PLYMOUTH, N.H. — Babe Ruth stood at the end of the line, a towering redwood decked out in his full-length coonskin coat, shaking hands with the smiling students from Plymouth Normal School. It was October 1916 and the Red Sox only days before had won the World Series, the 21-year-old Ruth pitching the full 14 innings in Game 2 for a 2-1 victory over the Brooklyn Dodgers.
The female students at Plymouth Normal, the precursor to Plymouth State University, wore festive ribbons in their hair to celebrate Ruth and his fellow champs coming to town. Little children, among the townsfolk who greeted the stars at the train station, would shake hands with Ruth and then scamper back to the start of the line for yet another chance to meet all the Red Sox heroes.
“What a day it must have been,’’ noted Louise McCormack, a Plymouth State professor who brought Ruth’s visit back to life briefly one day recently for a couple of visitors from Boston. “Imagine the excitement?’’
About to retire at semester’s end, McCormack has made it her mission over the last decade to help preserve a unique part of the town’s history as it relates to Ruth, baseball, and more broadly to American sporting goods and sports marketing. Plymouth today is known almost exclusively as a college town at the edge of the White Mountains, but for some five decades, spanning the 19th and 20th centuries, it was home to the Draper & Maynard Company, ranked among the largest sporting goods makers in the country.
Founded by locals Jason Draper and John Maynard in 1881, D&M transformed virtually overnight from a deerskin glove maker to a thriving sporting goods manufacturer. According to McCormack, it was a visit here in the mid-1880s by Arthur “Doc” Irwin, the shortstop for the Providence Grays, that led Draper and Maynard to help design the first gloves, padding included, dedicated solely to the playing of baseball. Irwin wanted something to protect his catching hand, and Draper and Maynard delivered it.
The company soon began mass producing baseball gloves, bats, baseballs (often stitched at home by Plymouth housewives), uniforms, footballs, basketballs, almost anything and everything (including scorebooks and whistles) related to a US sports industry that exploded in the early 20th century. By some accounts, D&M gloves, mitts, and bats were used by upward of 90 percent of all big leaguers during the 1920s.
Ruth and even some of his brothers on the famed 1927 Yankees, the distant sons of whom are at Fenway this weekend, no doubt were D&M guys during their careers.
“What’s unique about D&M is how they approached the entire business,’’ noted Richard Johnson, sports historian, author, and longtime curator of the Sports Museum at TD Garden. “If you look at A.G. Spalding, he was a sports star who created a sporting goods business. Draper and Maynard were businessmen who actively recruited sports stars to shape their business. I mean, heck, these are the guys who made the glove Babe Ruth endorsed. You could argue that they started sports marketing as we’ve come to know it.’’
We’re talking Air Jordans long before Michael Jordan was even born. Ruth, according to McCormack, made a number of vigils to the Draper & Maynard facility here, the Sox players typically arriving with their wives for stays of two or more days (D&M had its own golf course). The trip in 1916, she said, included stops along the way, with the Sox playing a game against some locals in Laconia.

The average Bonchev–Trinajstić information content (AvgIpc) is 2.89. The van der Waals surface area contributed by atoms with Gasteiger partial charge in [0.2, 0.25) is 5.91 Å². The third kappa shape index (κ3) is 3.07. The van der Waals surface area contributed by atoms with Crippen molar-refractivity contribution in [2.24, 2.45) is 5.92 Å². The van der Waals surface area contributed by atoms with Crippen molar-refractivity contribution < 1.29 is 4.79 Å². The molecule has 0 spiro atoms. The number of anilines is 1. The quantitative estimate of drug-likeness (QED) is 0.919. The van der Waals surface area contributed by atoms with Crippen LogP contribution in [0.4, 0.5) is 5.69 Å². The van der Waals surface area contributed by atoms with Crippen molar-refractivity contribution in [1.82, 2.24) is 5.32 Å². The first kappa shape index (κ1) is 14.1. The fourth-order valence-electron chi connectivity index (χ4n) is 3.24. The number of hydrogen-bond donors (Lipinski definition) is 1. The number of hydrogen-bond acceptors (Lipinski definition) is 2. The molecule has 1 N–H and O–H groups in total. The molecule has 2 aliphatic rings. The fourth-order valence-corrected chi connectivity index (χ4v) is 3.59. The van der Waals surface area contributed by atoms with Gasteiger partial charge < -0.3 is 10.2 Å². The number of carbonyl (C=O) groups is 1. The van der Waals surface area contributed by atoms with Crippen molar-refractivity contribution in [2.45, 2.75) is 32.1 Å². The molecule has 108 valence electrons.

“A lot of players came here,’’ said McCormack. “And not just Red Sox . . . some of the White Sox came, too . . . lots of players from different teams.’’
During his 1916 visit, Ruth sat down at the D&M factory and tried his hand at stitching a baseball. A picture on display inside the building, owned the last 20 years by Plymouth State, shows a pensive Ruth looking stumped by the unfinished ball.
“I can hit ’em better than I can sew ’em,’’ the Bambino purportedly said.
Ruth’s glove was model No. G41. A replica of it is nestled in among the many D&M objects McCormack has expertly displayed on the fourth floor of the refurbished brick building that Draper and Maynard built in 1911. Visitors to the fourth-floor display area are greeted by a huge mural of Ruth’s visit in 1916, and then there are all manner of original mitts, gloves, balls, and masks on display. Walls are covered with photographs of factory workers and replica D&M advertising through the decades.
The exhibit is a fascinating treasure, albeit not one well known to Plymouth State students or anyone else, noted McCormack, who has written a book on Draper & Maynard that is about to be published. Her dream is that one day all the artifacts on the fourth floor will fill prominent space on the first floor, an area now used as an art gallery for works by Plymouth State students.
Ruth aided greatly in creating the company logo, which has a hunting dog on point, positioned over a baseball diamond. Upon spotting a Sox rookie with a D&M glove, Ruth reportedly told the kid he was using a “Lucky Dog kind’’ of mitt. The company branded all its goods “Lucky Dog’’ and the dog used in the logo was a sketch of Nick (short for Nicodemus), Maynard’s own bird dog.
Draper died in 1913, Maynard left in charge until he stepped down as president in 1930. He remained on the board until his death seven years later at age 91, but the company was sold only a few months later to Cincinnati-based P. Goldsmith & Sons Company (later to merge with MacGregor Sporting Goods. A Japanese-based company now owns the name and the Lucky Dog trademark).
“I wish I had started looking into all this sooner,’’ lamented McCormack, standing inside the building’s door, just steps from where Ruth shook hands with the locals in 1916. “There’s nothing better than this building, and I hope the memory of everything that happened here lives on.’’